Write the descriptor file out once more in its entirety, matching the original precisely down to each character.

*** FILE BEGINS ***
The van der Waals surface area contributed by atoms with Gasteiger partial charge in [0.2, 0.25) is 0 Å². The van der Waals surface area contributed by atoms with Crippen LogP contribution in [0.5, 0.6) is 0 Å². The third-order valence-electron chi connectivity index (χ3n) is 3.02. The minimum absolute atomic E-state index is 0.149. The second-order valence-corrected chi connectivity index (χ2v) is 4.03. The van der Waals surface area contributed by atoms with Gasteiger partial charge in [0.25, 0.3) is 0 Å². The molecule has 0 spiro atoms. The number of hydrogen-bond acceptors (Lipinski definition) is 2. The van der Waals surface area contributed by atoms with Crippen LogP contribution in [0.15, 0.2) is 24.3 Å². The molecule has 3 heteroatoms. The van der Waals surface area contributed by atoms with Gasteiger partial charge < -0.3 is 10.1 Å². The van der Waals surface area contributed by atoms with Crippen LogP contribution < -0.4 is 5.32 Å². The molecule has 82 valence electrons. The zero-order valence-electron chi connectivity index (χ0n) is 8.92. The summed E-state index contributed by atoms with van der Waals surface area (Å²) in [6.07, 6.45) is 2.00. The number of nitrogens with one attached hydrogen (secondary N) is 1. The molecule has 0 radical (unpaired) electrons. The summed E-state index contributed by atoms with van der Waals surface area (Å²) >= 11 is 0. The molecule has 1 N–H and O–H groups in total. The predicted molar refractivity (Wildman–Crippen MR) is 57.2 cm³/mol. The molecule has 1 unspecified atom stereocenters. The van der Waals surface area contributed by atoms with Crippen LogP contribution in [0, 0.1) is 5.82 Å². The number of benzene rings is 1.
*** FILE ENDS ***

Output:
The van der Waals surface area contributed by atoms with Gasteiger partial charge in [0.2, 0.25) is 0 Å². The van der Waals surface area contributed by atoms with Crippen LogP contribution in [0.5, 0.6) is 0 Å². The third-order valence-electron chi connectivity index (χ3n) is 3.02. The minimum absolute atomic E-state index is 0.149. The second-order valence-corrected chi connectivity index (χ2v) is 4.03. The van der Waals surface area contributed by atoms with Gasteiger partial charge in [0.25, 0.3) is 0 Å². The molecule has 0 spiro atoms. The number of hydrogen-bond acceptors (Lipinski definition) is 2. The van der Waals surface area contributed by atoms with Crippen LogP contribution in [0.15, 0.2) is 24.3 Å². The molecule has 3 heteroatoms. The van der Waals surface area contributed by atoms with Gasteiger partial charge < -0.3 is 10.1 Å². The van der Waals surface area contributed by atoms with Crippen LogP contribution < -0.4 is 5.32 Å². The molecule has 82 valence electrons. The zero-order valence-electron chi connectivity index (χ0n) is 8.92. The summed E-state index contributed by atoms with van der Waals surface area (Å²) in [6.07, 6.45) is 2.00. The number of nitrogens with one attached hydrogen (secondary N) is 1. The molecule has 0 radical (unpaired) electrons. The summed E-state index contributed by atoms with van der Waals surface area (Å²) >= 11 is 0. The molecule has 1 N–H and O–H groups in total. The predicted molar refractivity (Wildman–Crippen MR) is 57.2 cm³/mol. The molecule has 1 unspecified atom stereocenters. The van der Waals surface area contributed by atoms with Crippen LogP contribution in [0, 0.1) is 5.82 Å². The number of benzene rings is 1.